Washington, D.C.: U.S. to seek death penalty against Sept. 11 suspect
Government prosecutors arguing the case against Zacarias Moussaoui, the only person charged in the Sept. 11 terrorist attacks, are planning to seek the death penalty, according to government officials and a letter sent by prosecutors to victims' families.
The Justice Department has not given final approval to prosecutors to push for the death penalty, but officials have until March 29 to make a decision, according to two officials who spoke on the condition of anonymity.
In the meantime, prosecutors are preparing to argue that the man they allege trained alongside the Sept. 11 hijackers be put to death.
The government's intention to seek the death penalty in this case was disclosed in a letter to at least dozens of victims' families.
The letter, dated March 7, said that if the Justice Department gave final approval, "the Moussaoui case will become a capital prosecution, meaning that the United States will be asking the jury to find that defendant Moussaoui should be executed should he be found guilty."
New York City: WTC vehicles' return delayed
City officials said Monday they won't return hundreds of cars towed from near the World Trade Center after the terrorist attacks until they determine whether the vehicles are a health threat.
Kathy Dawkins, a Department of Sanitation spokeswoman, said officials will meet with the Environmental Protection Agency this week and that the vehicles, possibly tainted with asbestos, will remain parked at a landfill until at least then.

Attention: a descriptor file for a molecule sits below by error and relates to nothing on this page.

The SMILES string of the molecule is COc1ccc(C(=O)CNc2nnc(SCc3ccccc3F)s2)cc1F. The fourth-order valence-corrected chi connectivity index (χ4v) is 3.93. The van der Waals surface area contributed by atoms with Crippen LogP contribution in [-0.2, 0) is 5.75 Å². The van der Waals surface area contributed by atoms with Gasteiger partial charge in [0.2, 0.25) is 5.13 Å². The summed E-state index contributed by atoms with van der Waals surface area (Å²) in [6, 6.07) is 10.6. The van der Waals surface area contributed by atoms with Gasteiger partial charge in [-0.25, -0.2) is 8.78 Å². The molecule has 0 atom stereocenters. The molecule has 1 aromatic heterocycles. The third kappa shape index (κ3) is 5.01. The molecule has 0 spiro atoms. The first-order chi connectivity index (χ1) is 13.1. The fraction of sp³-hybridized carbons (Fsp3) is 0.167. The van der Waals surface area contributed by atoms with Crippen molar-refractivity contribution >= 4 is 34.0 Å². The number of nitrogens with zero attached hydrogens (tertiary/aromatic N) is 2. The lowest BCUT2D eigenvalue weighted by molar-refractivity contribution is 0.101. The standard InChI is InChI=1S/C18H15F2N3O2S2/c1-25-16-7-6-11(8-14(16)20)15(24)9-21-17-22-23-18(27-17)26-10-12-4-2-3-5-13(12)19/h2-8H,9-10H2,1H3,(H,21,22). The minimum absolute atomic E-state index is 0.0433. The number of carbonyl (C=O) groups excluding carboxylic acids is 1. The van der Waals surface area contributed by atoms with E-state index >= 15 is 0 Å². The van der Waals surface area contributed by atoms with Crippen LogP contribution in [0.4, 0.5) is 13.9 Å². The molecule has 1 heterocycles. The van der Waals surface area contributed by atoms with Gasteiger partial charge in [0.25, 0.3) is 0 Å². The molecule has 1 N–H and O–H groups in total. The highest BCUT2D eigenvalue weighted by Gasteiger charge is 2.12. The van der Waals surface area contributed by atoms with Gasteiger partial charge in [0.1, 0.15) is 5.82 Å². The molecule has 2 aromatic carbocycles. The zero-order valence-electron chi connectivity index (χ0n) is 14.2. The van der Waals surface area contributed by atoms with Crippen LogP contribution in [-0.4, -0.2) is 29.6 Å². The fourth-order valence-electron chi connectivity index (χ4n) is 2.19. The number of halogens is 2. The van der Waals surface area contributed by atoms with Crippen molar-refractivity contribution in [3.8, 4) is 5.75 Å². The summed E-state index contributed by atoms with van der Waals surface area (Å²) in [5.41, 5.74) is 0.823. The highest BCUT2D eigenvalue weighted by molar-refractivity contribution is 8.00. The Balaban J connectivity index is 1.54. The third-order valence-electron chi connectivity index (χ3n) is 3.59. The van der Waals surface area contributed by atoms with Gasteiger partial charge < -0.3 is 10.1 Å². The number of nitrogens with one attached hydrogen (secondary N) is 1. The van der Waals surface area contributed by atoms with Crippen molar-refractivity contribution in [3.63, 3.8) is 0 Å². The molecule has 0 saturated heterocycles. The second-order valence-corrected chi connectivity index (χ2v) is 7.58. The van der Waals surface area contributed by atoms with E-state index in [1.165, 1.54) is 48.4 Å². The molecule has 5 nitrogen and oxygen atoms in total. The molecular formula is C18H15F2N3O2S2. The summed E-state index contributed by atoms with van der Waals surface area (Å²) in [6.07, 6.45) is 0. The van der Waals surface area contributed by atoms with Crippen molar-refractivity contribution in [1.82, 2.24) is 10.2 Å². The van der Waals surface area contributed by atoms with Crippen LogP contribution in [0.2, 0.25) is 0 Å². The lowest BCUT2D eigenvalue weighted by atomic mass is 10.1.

About 400 owners and insurance companies had been told their vehicles would be released starting Monday, but concerns were later raised about asbestos dust.
Washington, D.C.: Sky patrols to be reduced
The Pentagon has proposed a plan to reduce the number and frequency of round-the-clock combat air patrols flown over American cities since the Sept. 11 terrorist attacks, a spokeswoman said Monday.
"We are looking at a plan ... that will employ some kind of mix of combat air patrols over certain locations," Pentagon spokeswoman Victoria Clarke said.
In January, the Air Force's top civilian official said the patrols Â composed of F-15s and F-16s Â were putting too much strain on the Air Force.
"That was never intended to be a permanent thing," said Air Force Secretary James Roche, referring to the idea of having fighters in the air at all times over Washington and New York in case of another suicide hijacking.
London: Troops head to Afghanistan
Britain announced Monday it will deploy an infantry battle group of 1,700 in Afghanistan, its largest military deployment for combat operations since the Gulf war.
Defense Secretary Geoff Hoon said the United States had asked Britain to join future operations against al-Qaida and the Taliban in Afghanistan, and that the British force Â built around a Royal Marines commando unit Â will be fully integrated with U.S. forces.
He said the force would go initially to Bagram air base north of Kabul, and that the first members of 45 Commando Group will be on the ground within days. It would be ready to begin offensive operations by mid-April "in support of the wider coalition war against terrorism. "